New hope for genuine democracy in Myanmar

New hope for genuine democracy in Myanmar

New hope for genuine democracy in Myanmar
Anti-coup protesters march along a street in Yangon, Myanmar on April 24, 2021. (AP)
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The broad opposition to the military government that took over Myanmar on Feb. 1 has now coalesced around a national unity government, centered on the deposed leader of the last civilian government, Aung San Suu Kyi, and leading National League for Democracy (NLD) figures. This also brings together civil society leaders who have fronted the ongoing civil resistance to the military junta, as well as representatives of the minority ethnic groups that surround the Burmese heartland of the country.

This is a potentially pivotal development for the democratic future of Myanmar. For one, this formation is not at the pleasure of the Myanmar military, the Tatmadaw, like the previous civilian government was. Suu Kyi and the NLD are not part of this effort because the Tatmadaw saw fit to allow it — they are there because of their popularity with the majority of the Burmese citizens of Myanmar.

Perhaps an even more interesting and promising aspect is that the new effort actively invited the participation of the multitude of minority ethnic groups that have historically been systematically marginalized in Myanmar. Previously, even when Myanmar has toyed with democracy, as it did in the 2010-2020 period, it has still very much retained majoritarian tendencies, whereby only the Buddhist Burmese majority could expect to have their interests and voices reliably represented in government. This was demonstrated by the marginalization and eventual expulsion from the country of the Rohingya, on Suu Kyi’s watch.

The participation, from the onset, of the representatives of the minority ethnic groups in this new democratic government-in-waiting raises hopes that, next time, Myanmar democracy will have a more liberal character that affords minorities protections against the worst impulses of Burmese ethnic nationalism. And we would expect that such guarantees have already been sought and won, as the price for the support of the minorities for the unity government.

This development also dramatically increases the likelihood that this democracy movement will ultimately succeed. Historically, the main tool in the Tatmadaw’s arsenal for domestic control was pitting the Burmese majority against the borderlands minorities and then promising to defend them from the expected backlash. It is no coincidence that Myanmar has been in an effective state of civil war against the borderlands minorities almost permanently since it gained independence in 1948, while being ruled over by the military in one way or another for the overwhelming majority of that time. The Tatmadaw sets itself up as the main vehicle for Burmese domination over the state and has always shored up its support among the Burmese by maintaining ethnic strife and, therefore, a fear of ethnic-based violence against them from the borderlands groups; especially those who could be portrayed as associated with foreign powers: The Chin with China, the Rohingya with the Muslim world, and some of the Christianized ethnic groups with the West.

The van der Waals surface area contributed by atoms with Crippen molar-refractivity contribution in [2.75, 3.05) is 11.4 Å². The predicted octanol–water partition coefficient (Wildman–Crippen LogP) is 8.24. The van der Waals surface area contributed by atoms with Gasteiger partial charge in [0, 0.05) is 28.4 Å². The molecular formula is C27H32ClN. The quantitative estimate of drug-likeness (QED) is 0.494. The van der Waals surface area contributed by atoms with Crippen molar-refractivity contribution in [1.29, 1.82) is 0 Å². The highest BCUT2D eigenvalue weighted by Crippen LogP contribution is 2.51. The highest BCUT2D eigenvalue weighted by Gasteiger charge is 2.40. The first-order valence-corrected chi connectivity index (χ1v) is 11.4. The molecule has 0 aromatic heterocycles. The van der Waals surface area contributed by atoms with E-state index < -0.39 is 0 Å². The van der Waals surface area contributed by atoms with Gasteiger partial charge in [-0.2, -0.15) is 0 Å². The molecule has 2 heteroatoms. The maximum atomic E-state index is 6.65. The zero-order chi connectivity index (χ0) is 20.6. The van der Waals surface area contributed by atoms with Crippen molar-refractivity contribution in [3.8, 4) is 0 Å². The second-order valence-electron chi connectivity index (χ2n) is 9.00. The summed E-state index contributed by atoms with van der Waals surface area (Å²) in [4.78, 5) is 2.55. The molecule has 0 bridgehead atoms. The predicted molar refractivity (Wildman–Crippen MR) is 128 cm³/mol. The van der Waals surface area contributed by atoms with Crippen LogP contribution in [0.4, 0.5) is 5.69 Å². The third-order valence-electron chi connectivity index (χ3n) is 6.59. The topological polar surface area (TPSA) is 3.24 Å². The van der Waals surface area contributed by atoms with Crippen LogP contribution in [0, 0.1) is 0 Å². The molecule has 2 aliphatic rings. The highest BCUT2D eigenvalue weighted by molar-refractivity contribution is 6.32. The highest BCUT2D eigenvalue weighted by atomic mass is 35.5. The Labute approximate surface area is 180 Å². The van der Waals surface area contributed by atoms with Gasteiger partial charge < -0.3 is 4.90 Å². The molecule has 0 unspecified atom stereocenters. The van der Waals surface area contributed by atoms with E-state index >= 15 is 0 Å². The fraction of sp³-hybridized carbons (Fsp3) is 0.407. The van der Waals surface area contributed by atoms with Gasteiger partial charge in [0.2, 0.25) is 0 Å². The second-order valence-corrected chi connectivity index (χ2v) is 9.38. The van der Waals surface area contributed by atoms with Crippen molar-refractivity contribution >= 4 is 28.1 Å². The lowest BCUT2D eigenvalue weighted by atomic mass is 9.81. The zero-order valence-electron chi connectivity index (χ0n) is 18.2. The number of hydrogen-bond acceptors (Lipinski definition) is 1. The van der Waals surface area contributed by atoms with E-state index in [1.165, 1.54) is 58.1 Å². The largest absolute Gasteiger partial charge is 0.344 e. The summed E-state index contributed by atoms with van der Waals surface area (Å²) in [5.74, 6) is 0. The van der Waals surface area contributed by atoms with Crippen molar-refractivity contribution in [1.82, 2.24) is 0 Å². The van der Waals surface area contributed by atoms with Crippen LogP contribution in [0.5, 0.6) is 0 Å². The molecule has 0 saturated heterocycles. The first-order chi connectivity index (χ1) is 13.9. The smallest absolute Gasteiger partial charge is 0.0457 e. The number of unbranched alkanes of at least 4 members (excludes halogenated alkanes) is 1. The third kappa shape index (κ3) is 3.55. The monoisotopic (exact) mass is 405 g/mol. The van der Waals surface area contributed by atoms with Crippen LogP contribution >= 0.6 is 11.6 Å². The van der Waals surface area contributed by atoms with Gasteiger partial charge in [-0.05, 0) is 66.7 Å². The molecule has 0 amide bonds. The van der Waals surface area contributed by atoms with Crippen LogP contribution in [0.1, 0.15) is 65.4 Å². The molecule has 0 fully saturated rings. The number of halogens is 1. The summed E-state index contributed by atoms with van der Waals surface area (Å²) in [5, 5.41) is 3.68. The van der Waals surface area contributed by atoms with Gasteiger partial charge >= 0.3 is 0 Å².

It looks like the Burmese have switched sides — they no longer run to the Tatmadaw for protection.

Dr. Azeem Ibrahim

It is exactly that dynamic that seems to have been most profoundly altered since Feb. 1. When good, Buddhist Burmese came out on the streets to peacefully protest against the coup and to politely request that Suu Kyi, their duly elected leader, be allowed to governed, the Tatmadaw unleashed upon them the exact same kind of violence that the minorities had alleged for decades had been directed at them. Then something unexpected happened: A wave of these protesters took to social media to directly apologize to the Rohingya for not having believed them and for having previously sided with the Tatmadaw. It seemed like the Burmese majority were beginning to understand that it was not the minorities who were the most immediate threat to their lives and their hopes for the future. It seemed like the Burmese were beginning to understand the violent nature of the Tatmadaw, and to understand that they too could be the targets of that violence.

At the time, that was still the most hopeful interpretation of what was happening. Now, however, it seems that this is indeed the momentous event we hoped it would be. With the direct participation of the minorities in the new unity government at the invitation of the NLD and of the civil society leaders, it looks like the Burmese have switched sides: They no longer run to the Tatmadaw for protection. Not when the Tatmadaw is killing their children on the streets. Instead, they are seeking alliances among other civilians like themselves — civilians who have been brutalized by the same Tatmadaw for decades

With that, it really looks like the nationalist base of support for the Tatmadaw is dissolving before our eyes, as the people of Myanmar are banding together against the military across ethnic and religious lines. If this is indeed what is happening, then the emergence of genuine democracy in Myanmar is not far away.

• Dr. Azeem Ibrahim is a director at the Center for Global Policy and author of “The Rohingyas: Inside Myanmar’s Genocide” (Hurst, 2017). Twitter: @AzeemIbrahim​

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